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Budget crisis hits Fallbrook school districts

With no budget certainties from the State of California, Fallbrook Union High School District (FUHSD) and Fallbrook Union Elementary School District (FUESD) are making preparations for extreme cutbacks in the months ahead.

The FUHSD board of trustees began preparing for the blow on the district’s budget after receiving news of California’s financial situation in January.

In a regular meeting on Monday, February 9, the board discussed the need to cut more than $950,000 for fiscal year 2008-2009, more than $1.5 million for FY 2009-2010 and more than $650,000 for FY 2010-2011.

Before discussing recommendations for reductions in expenses and income-generating ideas, FUHSD Superintendent Dale Mitchell outlined three priorities to which he feels the district needs to adhere before making final decisions.

“The first priority is to provide the highest quality educational program and services possible with the limited resources we have,” said Mitchell, who emphasized the need to implement strategies to best invest the remaining $28 million in the budget.

The second priority Mitchell referenced is for the district to examine its circumstance and see it as an opportunity to explore structures and strategies that will maintain, if not increase, the effectiveness of the programs and services needed with less money.

The third priority Mitchell set was to retain fiscal stability, as failure to do so could result in consequences from the San Diego County Office of Education, possibly including the loss of local control in financial decision-making.

“We need to look at both non-personnel and personnel expenditure reductions, which will have an adverse impact on the district,” said Mitchell. “I wish I could say we could make the budget adjustments without looking at personnel, but 75 to 80 percent of the budget expenses are personnel-related.”

The board tried to remain positive while listening to reports and was relieved to hear Mitchell say employee layoffs were not anticipated for the current school year.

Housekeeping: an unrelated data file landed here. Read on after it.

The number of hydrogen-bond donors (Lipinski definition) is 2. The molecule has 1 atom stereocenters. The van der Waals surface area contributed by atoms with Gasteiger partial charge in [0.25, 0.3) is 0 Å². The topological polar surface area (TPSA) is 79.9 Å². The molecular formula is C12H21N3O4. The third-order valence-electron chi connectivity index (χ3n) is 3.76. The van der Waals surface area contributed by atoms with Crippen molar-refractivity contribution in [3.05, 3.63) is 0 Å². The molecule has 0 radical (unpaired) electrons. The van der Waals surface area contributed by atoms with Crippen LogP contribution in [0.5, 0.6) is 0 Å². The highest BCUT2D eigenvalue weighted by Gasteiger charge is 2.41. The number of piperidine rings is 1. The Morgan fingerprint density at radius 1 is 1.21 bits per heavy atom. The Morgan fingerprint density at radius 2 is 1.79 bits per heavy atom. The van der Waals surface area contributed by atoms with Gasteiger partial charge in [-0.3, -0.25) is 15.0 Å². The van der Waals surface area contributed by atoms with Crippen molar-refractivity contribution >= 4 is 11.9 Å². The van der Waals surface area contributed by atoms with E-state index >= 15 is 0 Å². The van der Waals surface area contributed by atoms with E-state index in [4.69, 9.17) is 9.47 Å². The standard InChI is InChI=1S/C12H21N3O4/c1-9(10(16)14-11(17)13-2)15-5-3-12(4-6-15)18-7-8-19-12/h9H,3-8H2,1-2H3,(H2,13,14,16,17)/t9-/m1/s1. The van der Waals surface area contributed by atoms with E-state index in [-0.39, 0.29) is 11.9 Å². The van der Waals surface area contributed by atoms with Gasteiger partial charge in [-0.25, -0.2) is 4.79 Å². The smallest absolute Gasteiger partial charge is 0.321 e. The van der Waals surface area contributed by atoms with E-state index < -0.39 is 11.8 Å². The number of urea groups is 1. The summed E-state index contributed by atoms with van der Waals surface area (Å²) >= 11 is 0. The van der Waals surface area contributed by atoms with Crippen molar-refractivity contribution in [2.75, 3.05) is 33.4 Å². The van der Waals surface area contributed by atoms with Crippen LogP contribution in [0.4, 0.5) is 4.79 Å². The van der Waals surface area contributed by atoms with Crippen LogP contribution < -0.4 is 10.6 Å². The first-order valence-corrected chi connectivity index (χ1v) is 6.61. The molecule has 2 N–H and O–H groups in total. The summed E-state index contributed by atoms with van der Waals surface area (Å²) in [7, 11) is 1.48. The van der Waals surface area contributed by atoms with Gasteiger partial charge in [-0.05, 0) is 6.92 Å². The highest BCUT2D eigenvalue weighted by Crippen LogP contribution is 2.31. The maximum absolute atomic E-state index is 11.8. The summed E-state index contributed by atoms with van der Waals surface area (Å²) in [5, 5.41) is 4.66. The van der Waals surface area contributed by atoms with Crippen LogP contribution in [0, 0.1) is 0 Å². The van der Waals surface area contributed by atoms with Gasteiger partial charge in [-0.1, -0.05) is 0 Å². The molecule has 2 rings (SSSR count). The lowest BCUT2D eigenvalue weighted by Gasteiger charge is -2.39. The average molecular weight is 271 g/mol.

However, Board President Bill O’Connor did say that juggling district funds is a “one-time solution” and “real” cuts would have to be made for the 2009-2010 year.

“We are obviously looking at what we can do with our funds [for 2009-2010], but since we do not know what the funds are, we don’t want to destroy or crucify next year,” said O’Connor. “What we consider to be good might not be good enough. It will be a devastating next year if the full cuts are implemented.”

O’Connor asked if there was any way to adjust the non-personnel budget allowances, but Chet Gannet, assistant superintendent of business services, explained that the non-personnel section of the budget was mostly “untouchable” supplies, such as teaching materials and cleaning supplies, that are needed to run the district properly.

“Even if we were able to adjust the non-personnel expenditures, it would not be anywhere near close to enough,” said Gannet.

Mitchell said the district has discussed “a variety of options” with the Fallbrook Union High School Teachers Association (union) and thus far have only agreed upon offering an early retirement incentive for teachers.

The FUHSD board is expected to review a draft of recommended expenditure reductions at their regular meeting on February 24.

FUESD is facing similar budget woes, according to a letter sent by district superintendent Janice Schultz to Governor Arnold Schwarzenegger stating that elementary district officials have “never seen a murkier budget outlook.”

“We are looking at a $10 million budget cut,” Schultz wrote. “I have to send layoff notices to 80 teachers because I don’t know if I am going to have…categorical money or flexibility.”

Cutting FUESD’s budget by $10 million would bring it down to $52 million.

Schultz said the layoff plan is so deep that permanent teachers hired in 1999 will receive notices, as will “the young, well-trained and enthusiastic teachers.”

Also mentioned in the letter was the need to receive a state education budget on time for future years, as this would allow school districts to plan instructional programs to best utilize the resources available.

FUESD also faces what some consider unnecessary expenses because of restrictions in the Education Code, such as Code 44956. This code assures any laid-off permanent teacher the right to substitute at his or her per diem pay, significantly driving up substitute teacher costs for districts having to reduce permanent teachers.

FUESD’s certificated substitute costs in 2009-2010 would triple based on the code’s provision, given the likelihood of permanent teachers being laid off at the end of the school year.

Schultz said she has met with a large group of people, including teachers and classified employees, to identify areas that would be “brought back” if the budget improves.

Schultz also said that while the district is in a “collaborative relationship” with the Fallbrook Union Elementary Teachers Association, they have not begun to bargain for union concessions to make the budget cuts easier.

“I have always heard that education is our number one priority, but it isn’t,” said Schultz. “I think teachers perform miracles with the skimpiest of resources. We need adequate resources and the flexibility to direct them to meet the needs of our students.”

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